Dr. Hockenberry grew up in rural Virginia with limited access to excellent teaching on her instrument. She spent a significant portion of her advanced college degree years correcting bad habits formed in those early years of playing. This experience instilled within Rachel the drive to provide the highest quality education to any student, regardless of age, ability level, or socioeconomic status. She believes that a lack of resources is no excuse for bad teaching, and that every student who desires a high quality music education should be able to receive it.
Over the years, Dr. Hockenberry's studio has contained every type of player, from beginners to conservatory students at the doctoral level, from advanced high schoolers auditioning for music colleges to adult amateurs. She has enough experience correcting embouchure problems in young students to understand the importance of creating a solid foundation from day one of playing the horn, stopping bad habits before they become a hinderance to excellence.
Dr. Hockenberry's teaching philosophy is greatly influenced by El Sistema, a youth orchestra phenomenon founded in Venezuela in 1975. El Sistema's founder, Dr. José Antonio Abreu, believes that music education is a right and not a privilege. For forty years he has worked so that every young musician in Venezuela who wishes to receive it has access to free music education. By providing instruments and instruction at no cost to participants and creating "nucleos" (orchestral instruction hubs) in an easily accessible locations, Dr. Abreu continues to break down common worldwide access barriers to music education.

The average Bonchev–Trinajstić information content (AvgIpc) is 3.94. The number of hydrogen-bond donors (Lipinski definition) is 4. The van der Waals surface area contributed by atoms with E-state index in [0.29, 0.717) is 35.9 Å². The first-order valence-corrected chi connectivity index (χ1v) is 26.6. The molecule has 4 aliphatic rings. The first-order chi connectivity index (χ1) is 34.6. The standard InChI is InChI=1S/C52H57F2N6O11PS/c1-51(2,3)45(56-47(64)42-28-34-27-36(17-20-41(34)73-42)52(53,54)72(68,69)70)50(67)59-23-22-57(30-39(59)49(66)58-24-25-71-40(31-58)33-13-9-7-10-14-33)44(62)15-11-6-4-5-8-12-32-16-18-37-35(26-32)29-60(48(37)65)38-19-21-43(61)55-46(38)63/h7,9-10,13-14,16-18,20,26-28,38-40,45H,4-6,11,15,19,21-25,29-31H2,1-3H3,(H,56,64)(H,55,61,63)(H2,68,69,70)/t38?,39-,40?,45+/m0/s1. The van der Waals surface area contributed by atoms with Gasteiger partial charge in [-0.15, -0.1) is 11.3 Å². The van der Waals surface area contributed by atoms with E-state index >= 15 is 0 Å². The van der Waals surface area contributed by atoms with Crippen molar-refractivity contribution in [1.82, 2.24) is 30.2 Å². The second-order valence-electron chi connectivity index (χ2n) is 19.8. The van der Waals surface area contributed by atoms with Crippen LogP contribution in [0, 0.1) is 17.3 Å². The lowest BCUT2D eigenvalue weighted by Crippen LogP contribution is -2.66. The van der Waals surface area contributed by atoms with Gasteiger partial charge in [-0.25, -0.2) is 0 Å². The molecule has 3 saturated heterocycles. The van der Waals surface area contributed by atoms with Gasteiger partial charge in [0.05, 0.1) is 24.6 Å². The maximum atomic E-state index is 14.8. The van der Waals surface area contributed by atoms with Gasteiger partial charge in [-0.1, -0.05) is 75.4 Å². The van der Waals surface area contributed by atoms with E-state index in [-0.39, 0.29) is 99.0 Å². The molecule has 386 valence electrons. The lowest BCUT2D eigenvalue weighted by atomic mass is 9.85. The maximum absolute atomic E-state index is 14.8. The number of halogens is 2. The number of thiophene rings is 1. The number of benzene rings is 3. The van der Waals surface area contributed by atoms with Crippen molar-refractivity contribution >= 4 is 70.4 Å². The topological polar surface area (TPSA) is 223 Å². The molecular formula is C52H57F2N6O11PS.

From 2011-2014, Rachel embarked on a journey traveling to El Sistema programs across the United States and in Venezuela to study the process of teaching horn players exclusively in a group setting. To learn more about her research and findings, visit the Tocar el Corno page.